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'Anita' Director: Timing Is Everything

10 May, 2014 By: Chris Tribbey

In the 20-plus years since Anita Hill became a household name, the attorney and educator had turned down offer after offer from filmmakers to document her experience testifying before the U.S. Senate about alleged sexual harassment of then-nominated Supreme Court justice Clarence Thomas.

So what changed with filmmaker Freida Mock?

“She just said, ‘yes,’” said Mock, director of the documentary Anita, in theaters now and on disc June 24 from First Run Features. “She decided she felt comfortable doing it with me. It was a compliment.”

It didn’t hurt that Hill had seen several of Mock’s previous documentaries, including Maya Lin: A Strong Clear Vision, which took home an Academy Award for Best Feature Documentary. But more importantly, Mock said Hill thought it was finally time to share her thoughts.

“The new generation may not know who she is, but the issue of sexual harassment in the workplace is still very relevant today,” Mock said.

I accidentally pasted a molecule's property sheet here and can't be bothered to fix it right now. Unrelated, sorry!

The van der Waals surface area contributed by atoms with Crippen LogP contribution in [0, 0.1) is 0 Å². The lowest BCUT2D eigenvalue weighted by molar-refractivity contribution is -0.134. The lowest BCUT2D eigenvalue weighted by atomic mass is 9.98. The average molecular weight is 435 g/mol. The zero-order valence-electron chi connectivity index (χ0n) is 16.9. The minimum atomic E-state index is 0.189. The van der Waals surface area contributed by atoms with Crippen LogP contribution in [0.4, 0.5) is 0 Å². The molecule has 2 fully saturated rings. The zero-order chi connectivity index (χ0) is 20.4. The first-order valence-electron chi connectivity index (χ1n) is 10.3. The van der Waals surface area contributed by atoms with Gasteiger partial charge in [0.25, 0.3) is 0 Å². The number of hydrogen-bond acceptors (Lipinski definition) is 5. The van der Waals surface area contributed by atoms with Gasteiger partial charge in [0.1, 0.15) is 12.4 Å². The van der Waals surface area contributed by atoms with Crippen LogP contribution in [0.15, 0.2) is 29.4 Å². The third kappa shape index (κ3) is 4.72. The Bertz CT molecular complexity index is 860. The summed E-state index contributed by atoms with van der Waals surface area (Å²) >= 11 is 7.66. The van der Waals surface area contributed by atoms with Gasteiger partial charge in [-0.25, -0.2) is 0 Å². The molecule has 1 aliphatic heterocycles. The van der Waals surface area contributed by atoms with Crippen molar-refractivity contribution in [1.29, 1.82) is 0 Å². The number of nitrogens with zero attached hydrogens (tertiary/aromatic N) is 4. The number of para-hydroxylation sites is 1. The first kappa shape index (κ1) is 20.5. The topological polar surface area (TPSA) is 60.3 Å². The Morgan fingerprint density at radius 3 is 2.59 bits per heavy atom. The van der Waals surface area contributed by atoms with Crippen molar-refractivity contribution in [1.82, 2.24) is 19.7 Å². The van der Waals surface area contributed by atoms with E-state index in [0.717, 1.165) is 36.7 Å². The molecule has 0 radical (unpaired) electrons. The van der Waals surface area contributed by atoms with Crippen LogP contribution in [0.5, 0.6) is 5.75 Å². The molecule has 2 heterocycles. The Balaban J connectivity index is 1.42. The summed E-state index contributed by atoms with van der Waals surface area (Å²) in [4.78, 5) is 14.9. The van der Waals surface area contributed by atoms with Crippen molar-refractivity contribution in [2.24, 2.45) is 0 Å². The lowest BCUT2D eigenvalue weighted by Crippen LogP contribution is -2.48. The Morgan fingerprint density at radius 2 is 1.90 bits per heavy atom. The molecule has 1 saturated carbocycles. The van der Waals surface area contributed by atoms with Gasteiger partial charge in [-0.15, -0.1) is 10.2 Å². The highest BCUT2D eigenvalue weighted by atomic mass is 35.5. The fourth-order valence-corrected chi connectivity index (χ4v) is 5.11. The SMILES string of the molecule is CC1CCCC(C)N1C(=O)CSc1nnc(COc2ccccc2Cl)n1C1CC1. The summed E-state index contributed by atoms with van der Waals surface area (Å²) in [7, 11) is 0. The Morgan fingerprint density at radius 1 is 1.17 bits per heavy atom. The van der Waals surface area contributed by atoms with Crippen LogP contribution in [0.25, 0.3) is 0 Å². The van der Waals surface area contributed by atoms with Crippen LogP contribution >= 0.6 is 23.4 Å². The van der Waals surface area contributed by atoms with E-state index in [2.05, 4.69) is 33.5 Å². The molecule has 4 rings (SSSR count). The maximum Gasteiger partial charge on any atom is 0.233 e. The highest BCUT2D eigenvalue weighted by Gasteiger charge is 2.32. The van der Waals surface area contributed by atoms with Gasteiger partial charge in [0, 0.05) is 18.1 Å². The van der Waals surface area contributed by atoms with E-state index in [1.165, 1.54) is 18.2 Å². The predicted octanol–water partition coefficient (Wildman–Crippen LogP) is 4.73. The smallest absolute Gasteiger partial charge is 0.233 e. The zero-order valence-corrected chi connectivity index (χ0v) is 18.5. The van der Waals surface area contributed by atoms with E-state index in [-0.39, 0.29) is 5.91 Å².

Hill and Mock agreed to do the documentary in 2009 and began filming on Martin Luther King Day, Jan. 19, 2010. They didn’t finish the work until three years later, to the day. The result is an examination of the consequences Hill suffered for speaking out and the impacts her Congressional testimony has had on workplace sexual harassment in the decades since.

The film is also a highly personal look at Hill herself, an aspect Mock was surprised to see come out of all the interviews.

“She’s a very private person,” Mock said. “Most people only remember her in a blue dress frozen in time. This is a full portrait of who she really is. And she has all the qualities of someone you’d want in a friend.”

Bonus features on the disc include several interviews, video clips and a speech Hill delivered in 2011 for the 20th anniversary of the Senate hearings.

“It was a wonderful talk, warm,” Mock said. “It resonated with the audience.”

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